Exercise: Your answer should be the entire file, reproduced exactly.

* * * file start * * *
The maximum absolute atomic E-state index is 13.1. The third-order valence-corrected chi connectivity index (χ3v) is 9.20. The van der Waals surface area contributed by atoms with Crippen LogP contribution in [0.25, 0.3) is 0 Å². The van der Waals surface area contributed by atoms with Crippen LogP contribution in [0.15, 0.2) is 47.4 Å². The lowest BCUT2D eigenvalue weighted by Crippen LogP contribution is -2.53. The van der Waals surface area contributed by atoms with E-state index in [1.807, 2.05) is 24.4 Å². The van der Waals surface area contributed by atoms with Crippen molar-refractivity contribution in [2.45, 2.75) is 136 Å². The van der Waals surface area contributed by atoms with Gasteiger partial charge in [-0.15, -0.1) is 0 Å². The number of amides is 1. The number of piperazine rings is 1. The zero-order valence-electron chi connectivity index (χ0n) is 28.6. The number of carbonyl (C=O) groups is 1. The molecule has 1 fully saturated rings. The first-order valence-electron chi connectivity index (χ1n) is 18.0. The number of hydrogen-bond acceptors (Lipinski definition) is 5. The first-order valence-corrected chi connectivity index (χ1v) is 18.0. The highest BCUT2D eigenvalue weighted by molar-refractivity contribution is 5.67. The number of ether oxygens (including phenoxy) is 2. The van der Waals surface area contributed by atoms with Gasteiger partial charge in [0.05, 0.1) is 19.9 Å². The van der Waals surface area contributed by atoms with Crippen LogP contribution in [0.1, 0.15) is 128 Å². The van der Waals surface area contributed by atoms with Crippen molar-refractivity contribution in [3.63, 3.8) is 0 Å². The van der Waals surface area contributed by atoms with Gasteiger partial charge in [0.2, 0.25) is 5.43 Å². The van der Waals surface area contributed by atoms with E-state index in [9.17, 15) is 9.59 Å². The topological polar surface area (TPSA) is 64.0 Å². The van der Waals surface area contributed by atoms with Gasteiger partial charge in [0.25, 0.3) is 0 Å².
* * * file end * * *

The maximum absolute atomic E-state index is 13.1. The third-order valence-corrected chi connectivity index (χ3v) is 9.20. The van der Waals surface area contributed by atoms with Crippen LogP contribution in [0.25, 0.3) is 0 Å². The van der Waals surface area contributed by atoms with Crippen LogP contribution in [0.15, 0.2) is 47.4 Å². The lowest BCUT2D eigenvalue weighted by Crippen LogP contribution is -2.53. The van der Waals surface area contributed by atoms with E-state index in [1.807, 2.05) is 24.4 Å². The van der Waals surface area contributed by atoms with Crippen molar-refractivity contribution in [2.45, 2.75) is 136 Å². The van der Waals surface area contributed by atoms with Gasteiger partial charge in [-0.15, -0.1) is 0 Å². The number of amides is 1. The number of piperazine rings is 1. The zero-order valence-electron chi connectivity index (χ0n) is 28.6. The number of carbonyl (C=O) groups is 1. The molecule has 1 fully saturated rings. The first-order valence-electron chi connectivity index (χ1n) is 18.0. The number of hydrogen-bond acceptors (Lipinski definition) is 5. The first-order valence-corrected chi connectivity index (χ1v) is 18.0. The highest BCUT2D eigenvalue weighted by molar-refractivity contribution is 5.67. The number of ether oxygens (including phenoxy) is 2. The van der Waals surface area contributed by atoms with Gasteiger partial charge in [0.05, 0.1) is 19.9 Å². The van der Waals surface area contributed by atoms with Crippen LogP contribution in [0.1, 0.15) is 128 Å². The van der Waals surface area contributed by atoms with Crippen molar-refractivity contribution in [3.63, 3.8) is 0 Å². The van der Waals surface area contributed by atoms with Gasteiger partial charge in [0.2, 0.25) is 5.43 Å². The van der Waals surface area contributed by atoms with E-state index in [9.17, 15) is 9.59 Å². The topological polar surface area (TPSA) is 64.0 Å². The van der Waals surface area contributed by atoms with Gasteiger partial charge in [0.25, 0.3) is 0 Å².